• Preferred generic drugs: $0
  • Other generic drugs: $3
  • Preferred brand-name drugs: $42
  • Other brand-name drugs: 38% coinsurance
  • Specialty drugs: 25% coinsurance

Under Medicare rules, once your total prescription drug costs for the year — including the amounts paid by you and your insurer — have reached a certain amount, your coverage changes. This limit, which includes your deductible, is $4,130 for the year 2021. Once you hit this limit, you pay up to 25% of your medications’ total cost. The manufacturer of the drug pays 70% of the cost, and your insurer pays the rest.

However, that doesn’t necessarily mean you have to keep paying 25% for the rest of the year. Once your out-of-pocket costs for prescriptions hit a second limit — $6,550 in 2021 — your share of your prescription costs drops to only 5%.

To help you get out of this coverage gap (called the “doughnut hole”) faster, Medicare allows you to count the discount received from the drug manufacturer as part of your out-of-pocket costs. For instance, if you have a drug that costs $100, your insurer pays $5 for it, you pay $25, and the manufacturer pays $70. However, you can count a full $95 — your share and the manufacturer’s — toward your out-of-pocket costs. That pushes you closer to the $6,550 upper limit at which your payment falls.

How Much Are Medicare Advantage Costs?

Most Medicare Advantage plans charge you a copayment for doctor visits and other services rather than the 20% coinsurance you pay with Original Medicare Part B. However, the exact cost varies by plan. Factors that affect your copay costs include where you live, the type of plan you buy, and the company that issues it.


Costs Not Covered by Medicare

There are certain services Original Medicare simply doesn’t cover. In general, you must pay all your own costs for:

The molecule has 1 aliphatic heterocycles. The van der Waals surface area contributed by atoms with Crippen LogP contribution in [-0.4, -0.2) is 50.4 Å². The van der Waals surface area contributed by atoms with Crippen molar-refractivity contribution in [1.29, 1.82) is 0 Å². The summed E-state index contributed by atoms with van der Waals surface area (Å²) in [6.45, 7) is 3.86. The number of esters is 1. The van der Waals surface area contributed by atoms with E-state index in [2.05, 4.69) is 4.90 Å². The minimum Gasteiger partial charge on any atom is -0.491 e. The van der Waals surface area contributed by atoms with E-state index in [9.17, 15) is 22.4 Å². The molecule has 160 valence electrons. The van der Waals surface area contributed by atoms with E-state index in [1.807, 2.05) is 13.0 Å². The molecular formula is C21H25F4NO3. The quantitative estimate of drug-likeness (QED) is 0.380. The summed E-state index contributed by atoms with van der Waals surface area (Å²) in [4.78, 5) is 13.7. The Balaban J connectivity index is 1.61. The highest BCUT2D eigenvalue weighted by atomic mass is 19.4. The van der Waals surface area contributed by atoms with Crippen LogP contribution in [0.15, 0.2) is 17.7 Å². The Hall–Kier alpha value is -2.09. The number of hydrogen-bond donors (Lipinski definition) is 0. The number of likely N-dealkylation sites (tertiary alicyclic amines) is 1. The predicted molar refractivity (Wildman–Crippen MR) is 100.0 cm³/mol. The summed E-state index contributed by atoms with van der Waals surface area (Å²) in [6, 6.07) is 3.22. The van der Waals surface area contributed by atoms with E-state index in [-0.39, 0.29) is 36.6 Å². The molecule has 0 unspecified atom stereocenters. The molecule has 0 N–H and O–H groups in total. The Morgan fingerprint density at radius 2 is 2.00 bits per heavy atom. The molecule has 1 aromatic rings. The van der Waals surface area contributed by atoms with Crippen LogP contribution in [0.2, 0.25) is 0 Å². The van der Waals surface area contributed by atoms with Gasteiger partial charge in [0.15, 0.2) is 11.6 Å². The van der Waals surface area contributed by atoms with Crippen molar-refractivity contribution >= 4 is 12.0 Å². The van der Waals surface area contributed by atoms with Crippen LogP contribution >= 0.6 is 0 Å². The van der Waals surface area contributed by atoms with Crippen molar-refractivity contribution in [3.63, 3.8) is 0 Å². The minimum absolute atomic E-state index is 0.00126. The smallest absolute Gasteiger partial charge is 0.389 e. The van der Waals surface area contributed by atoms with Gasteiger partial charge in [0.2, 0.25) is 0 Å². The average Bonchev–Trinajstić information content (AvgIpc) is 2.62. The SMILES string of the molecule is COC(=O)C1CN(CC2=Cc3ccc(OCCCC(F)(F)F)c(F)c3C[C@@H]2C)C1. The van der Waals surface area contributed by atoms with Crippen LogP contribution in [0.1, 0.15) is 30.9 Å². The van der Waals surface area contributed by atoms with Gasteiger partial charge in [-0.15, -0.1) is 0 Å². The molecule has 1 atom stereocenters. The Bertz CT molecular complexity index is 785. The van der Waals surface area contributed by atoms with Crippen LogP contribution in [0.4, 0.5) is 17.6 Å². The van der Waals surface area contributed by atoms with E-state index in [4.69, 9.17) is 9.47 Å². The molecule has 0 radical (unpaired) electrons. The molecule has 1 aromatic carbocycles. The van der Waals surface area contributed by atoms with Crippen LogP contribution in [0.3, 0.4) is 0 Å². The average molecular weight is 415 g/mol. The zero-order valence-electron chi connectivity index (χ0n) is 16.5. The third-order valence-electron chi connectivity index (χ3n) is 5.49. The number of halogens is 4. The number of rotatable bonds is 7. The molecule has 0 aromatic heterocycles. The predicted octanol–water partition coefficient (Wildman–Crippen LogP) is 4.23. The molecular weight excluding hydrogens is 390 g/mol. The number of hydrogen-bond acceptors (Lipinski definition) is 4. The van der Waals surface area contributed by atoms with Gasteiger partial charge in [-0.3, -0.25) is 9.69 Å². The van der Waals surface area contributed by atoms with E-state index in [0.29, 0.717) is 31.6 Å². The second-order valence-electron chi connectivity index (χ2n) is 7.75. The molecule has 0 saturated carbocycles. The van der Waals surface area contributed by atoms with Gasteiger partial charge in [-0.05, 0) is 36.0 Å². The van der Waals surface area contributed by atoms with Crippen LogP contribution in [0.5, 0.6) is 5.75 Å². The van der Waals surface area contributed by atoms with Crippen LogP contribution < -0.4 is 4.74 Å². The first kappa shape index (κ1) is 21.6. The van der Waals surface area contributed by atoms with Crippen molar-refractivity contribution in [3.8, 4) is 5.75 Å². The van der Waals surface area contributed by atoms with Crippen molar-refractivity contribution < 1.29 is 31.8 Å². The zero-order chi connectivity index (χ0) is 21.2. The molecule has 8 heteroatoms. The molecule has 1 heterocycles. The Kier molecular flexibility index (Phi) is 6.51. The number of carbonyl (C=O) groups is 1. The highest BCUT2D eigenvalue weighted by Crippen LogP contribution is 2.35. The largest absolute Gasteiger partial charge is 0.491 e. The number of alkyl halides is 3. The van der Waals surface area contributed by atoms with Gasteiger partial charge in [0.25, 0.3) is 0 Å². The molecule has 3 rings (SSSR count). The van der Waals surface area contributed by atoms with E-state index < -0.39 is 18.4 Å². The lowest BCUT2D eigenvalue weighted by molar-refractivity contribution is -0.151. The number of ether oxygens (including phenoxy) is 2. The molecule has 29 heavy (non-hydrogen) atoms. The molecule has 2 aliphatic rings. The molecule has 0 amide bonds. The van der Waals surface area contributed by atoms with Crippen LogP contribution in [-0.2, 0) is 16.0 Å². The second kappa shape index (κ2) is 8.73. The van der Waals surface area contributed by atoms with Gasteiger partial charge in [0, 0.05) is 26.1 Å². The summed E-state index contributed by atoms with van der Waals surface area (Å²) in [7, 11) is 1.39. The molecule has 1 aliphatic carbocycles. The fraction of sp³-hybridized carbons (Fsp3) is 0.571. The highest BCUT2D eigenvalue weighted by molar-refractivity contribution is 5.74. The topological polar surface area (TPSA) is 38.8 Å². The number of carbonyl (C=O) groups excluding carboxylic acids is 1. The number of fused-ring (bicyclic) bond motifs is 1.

• Dental care, including checkups, fillings, root canals, and dentures
  • Vision care, including eye exams, eyeglasses, and contact lenses
  • Hearing exams or hearing aids
  • Routine foot care, such as callus removal (according to AARP, Medicare does cover costs for foot injuries and ailments, such as heel spurs and problems related to nerve damage caused by diabetes)
  • Cosmetic surgery
  • Acupuncture
  • Long-term care in a nursing home or assisted living facility
  • Any medical care received outside the U.S.

You can get some of these expenses, such as dental and vision care, covered under a Medicare Advantage plan. However, it depends on the plan you choose. Neither Original Medicare nor Medicare Advantage ever covers costs for care received outside the country. However, some Medigap policies provide this coverage.

According to the 2020 AARP analysis, the average Medicare recipient in 2017 spent $1,551 on health care costs not covered by Medicare. This amount was $932 for beneficiaries under 65 and $1,662 for those 65 and up.


Limits on Total Costs

The $5,801 AARP says the average person on Medicare spends each year is a significant chunk of money. However, some Medicare beneficiaries have much higher costs. The 2020 study found that people at the 90th percentile for spending — those who had health care costs higher than all but 10% of the population — spent a total of $10,268 on their care in 2017. That includes $5,218 for premiums, $3,740 for cost sharing, and $2,537 for expenses not covered under Medicare.